Paul: Yeah.

Simon: SQL is also-a lot of people are now getting interested in SQL. How do I access data from files? How do I build views? I attended a wonderful presentation by yourself on views. It certainly became a Eureka moment for me on making my life a lot easier in programming by using views and views of views. I am in some ways a lazy programmer. If I can get the system to do things rather than me having code it myself, I'd rather have the system to do it. It can probably do it faster and better than I can and it makes my life a whole lot easier.

Paul: Yeah. So actually since you touched on it there, Simon, so where do you get the inspiration for the articles? I mean what are your sources?

Simon: Some of it is just my daily … from my daily work. Quite often when I am given a project to do, I will quite often have a search on the internet and see is there another way of doing this. I said I'm a geek. I love to play. I then work out how to do something in that way just to fit the situation I have and think this would be something good. I take it home and get to play on it on the other server and make it into a story. I've been very blessed in IBM has been throwing all this wonderful stuff at us over the past few years and I tend to assume I can persuade the guys at RZKH to update to the latest PTFs or technical refresh. The moment they tell they've done that boy, I'm there playing with all the new stuff I can do too which is another source of articles. Another thing is people write to me. That is why I did a series of articles, a couple of articles on just sub files. It seems to be something everybody asks about-

Paul: Yeah.

Simon: Who is a junior level or a beginner. To me, I know it sounds complicated and I know some of the error messages you get from them are just positively misleading but once you get the hang of it, they are very simple to do.

Paul: Great. So I mean the word you used there and it's the one I've been using myself for many, many years. It's the one I love is that word play.

Simon: Yes. That's another thing. I'm going to steal a phrase from your friend Jon. Jon Paris.

Paul: Yeah.

Simon: I remember him saying at a wonderful meeting and say when you've been in this business for 25 years, which I have, do you really have 25 years worth of experience? Are you still learning and doing new things or do you have five years worth of experience five years over? Paul: Yes.

Simon: I think that is a wonderful-I know I completely butchered it but that's a wonderful quote.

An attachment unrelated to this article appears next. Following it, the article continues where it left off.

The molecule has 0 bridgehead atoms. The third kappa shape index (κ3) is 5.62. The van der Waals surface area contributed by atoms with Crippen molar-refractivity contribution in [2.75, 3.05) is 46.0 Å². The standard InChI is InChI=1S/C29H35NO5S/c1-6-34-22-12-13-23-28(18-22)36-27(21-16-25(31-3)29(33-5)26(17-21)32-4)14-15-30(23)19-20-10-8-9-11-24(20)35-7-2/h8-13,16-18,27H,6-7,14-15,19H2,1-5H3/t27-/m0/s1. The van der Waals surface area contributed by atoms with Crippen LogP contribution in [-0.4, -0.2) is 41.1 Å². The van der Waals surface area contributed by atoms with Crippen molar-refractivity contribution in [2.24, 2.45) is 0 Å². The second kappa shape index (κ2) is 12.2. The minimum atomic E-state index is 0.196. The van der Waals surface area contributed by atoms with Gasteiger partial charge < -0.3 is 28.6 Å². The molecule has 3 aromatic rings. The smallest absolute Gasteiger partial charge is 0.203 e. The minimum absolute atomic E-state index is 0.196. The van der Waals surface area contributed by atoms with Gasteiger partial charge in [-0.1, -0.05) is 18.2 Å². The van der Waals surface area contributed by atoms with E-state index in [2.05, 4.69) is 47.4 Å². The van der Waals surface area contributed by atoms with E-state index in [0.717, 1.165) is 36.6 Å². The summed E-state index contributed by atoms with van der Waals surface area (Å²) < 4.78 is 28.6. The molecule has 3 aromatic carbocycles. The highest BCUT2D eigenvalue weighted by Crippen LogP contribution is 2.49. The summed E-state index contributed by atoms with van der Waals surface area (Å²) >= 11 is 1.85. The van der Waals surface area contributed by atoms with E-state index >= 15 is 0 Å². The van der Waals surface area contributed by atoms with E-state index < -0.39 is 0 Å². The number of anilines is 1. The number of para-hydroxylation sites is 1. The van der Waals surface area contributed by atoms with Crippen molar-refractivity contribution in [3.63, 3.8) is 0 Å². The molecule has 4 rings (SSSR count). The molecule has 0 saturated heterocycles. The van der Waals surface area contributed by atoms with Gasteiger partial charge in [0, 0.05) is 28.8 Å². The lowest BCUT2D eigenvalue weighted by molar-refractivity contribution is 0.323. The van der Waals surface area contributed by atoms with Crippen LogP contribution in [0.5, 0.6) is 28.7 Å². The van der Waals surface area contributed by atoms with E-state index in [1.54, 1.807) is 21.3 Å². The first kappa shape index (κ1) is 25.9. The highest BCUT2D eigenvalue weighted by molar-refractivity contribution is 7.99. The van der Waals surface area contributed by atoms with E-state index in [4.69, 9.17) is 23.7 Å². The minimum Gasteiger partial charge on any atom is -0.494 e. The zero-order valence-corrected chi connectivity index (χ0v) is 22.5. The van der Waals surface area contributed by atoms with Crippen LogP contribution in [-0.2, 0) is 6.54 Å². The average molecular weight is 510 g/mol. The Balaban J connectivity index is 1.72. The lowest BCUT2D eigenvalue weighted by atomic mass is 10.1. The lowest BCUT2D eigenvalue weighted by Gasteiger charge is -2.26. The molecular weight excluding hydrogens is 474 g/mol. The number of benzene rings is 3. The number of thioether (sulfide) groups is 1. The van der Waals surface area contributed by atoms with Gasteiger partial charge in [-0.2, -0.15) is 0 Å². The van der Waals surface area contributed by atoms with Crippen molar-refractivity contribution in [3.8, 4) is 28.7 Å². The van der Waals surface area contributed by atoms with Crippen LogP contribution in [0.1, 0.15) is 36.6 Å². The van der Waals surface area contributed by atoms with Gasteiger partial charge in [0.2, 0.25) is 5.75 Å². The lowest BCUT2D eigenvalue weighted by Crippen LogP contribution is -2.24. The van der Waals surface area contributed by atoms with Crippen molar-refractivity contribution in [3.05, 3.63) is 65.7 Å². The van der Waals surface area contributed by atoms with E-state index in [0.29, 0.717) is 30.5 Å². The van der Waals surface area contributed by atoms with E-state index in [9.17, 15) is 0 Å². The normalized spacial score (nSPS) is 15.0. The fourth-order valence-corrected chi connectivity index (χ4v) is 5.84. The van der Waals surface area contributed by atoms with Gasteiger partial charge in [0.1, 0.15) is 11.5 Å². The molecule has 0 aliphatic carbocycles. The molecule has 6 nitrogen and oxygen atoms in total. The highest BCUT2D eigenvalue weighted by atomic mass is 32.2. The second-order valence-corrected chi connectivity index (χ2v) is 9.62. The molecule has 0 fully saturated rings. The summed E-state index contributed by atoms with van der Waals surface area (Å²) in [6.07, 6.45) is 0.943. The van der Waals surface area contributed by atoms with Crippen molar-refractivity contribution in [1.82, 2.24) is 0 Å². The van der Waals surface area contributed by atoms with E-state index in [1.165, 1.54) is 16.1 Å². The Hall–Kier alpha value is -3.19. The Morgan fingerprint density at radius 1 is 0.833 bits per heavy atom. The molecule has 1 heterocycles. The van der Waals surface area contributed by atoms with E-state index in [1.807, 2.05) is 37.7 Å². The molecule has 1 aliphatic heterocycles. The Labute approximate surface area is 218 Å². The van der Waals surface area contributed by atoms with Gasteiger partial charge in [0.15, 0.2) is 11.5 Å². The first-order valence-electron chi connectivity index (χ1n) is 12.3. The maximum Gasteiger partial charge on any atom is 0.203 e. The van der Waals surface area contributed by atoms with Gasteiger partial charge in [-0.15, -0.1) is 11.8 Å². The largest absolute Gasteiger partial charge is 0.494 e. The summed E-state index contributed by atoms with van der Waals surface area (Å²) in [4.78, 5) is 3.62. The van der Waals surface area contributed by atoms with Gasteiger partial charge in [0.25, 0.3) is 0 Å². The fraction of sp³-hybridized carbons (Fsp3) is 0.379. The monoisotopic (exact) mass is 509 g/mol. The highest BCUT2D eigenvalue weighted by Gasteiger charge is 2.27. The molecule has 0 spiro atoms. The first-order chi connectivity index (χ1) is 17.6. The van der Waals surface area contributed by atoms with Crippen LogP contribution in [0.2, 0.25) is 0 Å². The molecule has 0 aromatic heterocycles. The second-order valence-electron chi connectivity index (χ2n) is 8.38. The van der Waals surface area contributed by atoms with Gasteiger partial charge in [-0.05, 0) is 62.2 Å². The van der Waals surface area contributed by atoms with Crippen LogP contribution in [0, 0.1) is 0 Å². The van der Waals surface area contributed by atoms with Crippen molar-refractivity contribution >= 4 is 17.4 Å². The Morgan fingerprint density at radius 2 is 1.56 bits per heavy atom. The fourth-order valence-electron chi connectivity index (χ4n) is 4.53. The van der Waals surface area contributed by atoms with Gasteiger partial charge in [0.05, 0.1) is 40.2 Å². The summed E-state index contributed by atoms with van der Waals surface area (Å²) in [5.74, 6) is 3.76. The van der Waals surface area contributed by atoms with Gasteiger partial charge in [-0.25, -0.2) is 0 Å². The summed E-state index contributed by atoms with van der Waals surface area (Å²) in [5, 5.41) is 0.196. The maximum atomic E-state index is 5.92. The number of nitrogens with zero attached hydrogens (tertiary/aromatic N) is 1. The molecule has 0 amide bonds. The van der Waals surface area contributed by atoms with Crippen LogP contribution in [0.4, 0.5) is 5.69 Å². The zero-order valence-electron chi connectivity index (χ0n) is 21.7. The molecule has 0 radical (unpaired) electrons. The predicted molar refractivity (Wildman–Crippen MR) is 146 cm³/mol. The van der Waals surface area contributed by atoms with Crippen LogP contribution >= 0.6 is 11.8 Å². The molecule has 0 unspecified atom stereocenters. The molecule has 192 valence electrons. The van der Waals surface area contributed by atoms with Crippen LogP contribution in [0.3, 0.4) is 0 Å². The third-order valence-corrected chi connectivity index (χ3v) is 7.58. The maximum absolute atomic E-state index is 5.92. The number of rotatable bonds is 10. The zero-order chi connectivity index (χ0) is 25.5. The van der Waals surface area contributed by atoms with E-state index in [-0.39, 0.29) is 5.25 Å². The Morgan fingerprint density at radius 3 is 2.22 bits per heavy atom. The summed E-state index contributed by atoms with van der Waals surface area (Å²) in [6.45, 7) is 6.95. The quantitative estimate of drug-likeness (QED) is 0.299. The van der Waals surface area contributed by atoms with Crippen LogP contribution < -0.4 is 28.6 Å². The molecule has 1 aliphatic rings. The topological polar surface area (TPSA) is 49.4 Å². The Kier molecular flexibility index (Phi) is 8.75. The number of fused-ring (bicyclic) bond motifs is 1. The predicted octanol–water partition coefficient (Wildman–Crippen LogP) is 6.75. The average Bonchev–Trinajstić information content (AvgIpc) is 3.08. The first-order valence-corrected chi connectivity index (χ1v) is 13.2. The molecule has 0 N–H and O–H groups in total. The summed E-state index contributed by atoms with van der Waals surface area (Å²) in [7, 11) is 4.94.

Paul: No. That's practically word for word.

Simon: And I tend to agree with him. Some of the people I work with at work are those five times five people. It's a shame when they're not really getting the benefit from the system to make to their life and job easier. I can now produce code, programs, whatever in a fraction of the time lots of the others can because I am using all the new stuff.

Paul: Yeah. OK so before we finish as is always my want on these things Simon I'd like to ask people a little bit about what they do outside of work. It was interesting when you said⎯because we were talking about this in email originally.

Simon: Yup.

Paul: And when you sent the email, I sort of went oh, OK. That's interesting enough but when we were talking about it afterwards, you have a most beautiful twist on this so you have. So do you want to share with people what it is you do when you are not at work, when you are not doing the blog, when you are not spending time with your family, what it is that you do for a little bit of relaxation for yourself?

Simon: OK. I say I do walking but it's not quite as boring as that. I'm very fortunate in where I live. I'm actually living at the foothills of the Santa Susana Mountains. Within two minutes, I can be out of my front door and into the hills, which is a beautiful thing to do. I find it's wonderful thing to relax is just to get away from it all. It's very quickly you can go over the first ridge of hills and you are just into these quiet little gullies and valleys. Living just outside Los Angeles just to have the sound of just the birds is blissful. But I think Paul is referring to what my employer did. My employer was part of one of these things to help cut their health insurance costs, gave us all pedometers. “Great,” I said. Give me something I can measure what I can and I'm not just going to walk around in circles and say, “I've walked 30,000 steps today.” No! So I decided OK, let's start using this thing and let's see how long it will take me to walk from my home in California all the way to Florida; when I finally reach Florida, I said OK, how about walking to Maine? So I virtually walked all the way up to Maine and having reached Maine of course, I then said OK, let's start heading home. So I then measured how long it would take me to walk all the way to Washington State and then back down to California again. It was about 7,500 miles and it took me about three years and I finally did it. So I've virtually walked around America and to me, it is far more fun to say this, to say⎯Other people are saying, “I've walked so many hundred thousand steps this week.” And I can say, “I'm merrily sitting outside so and so town in North Dakota.” They look at me a bit strange, but I don't care because it is actually more interesting to me to look at a map to see how far you have walked as opposed to just look at pure numbers.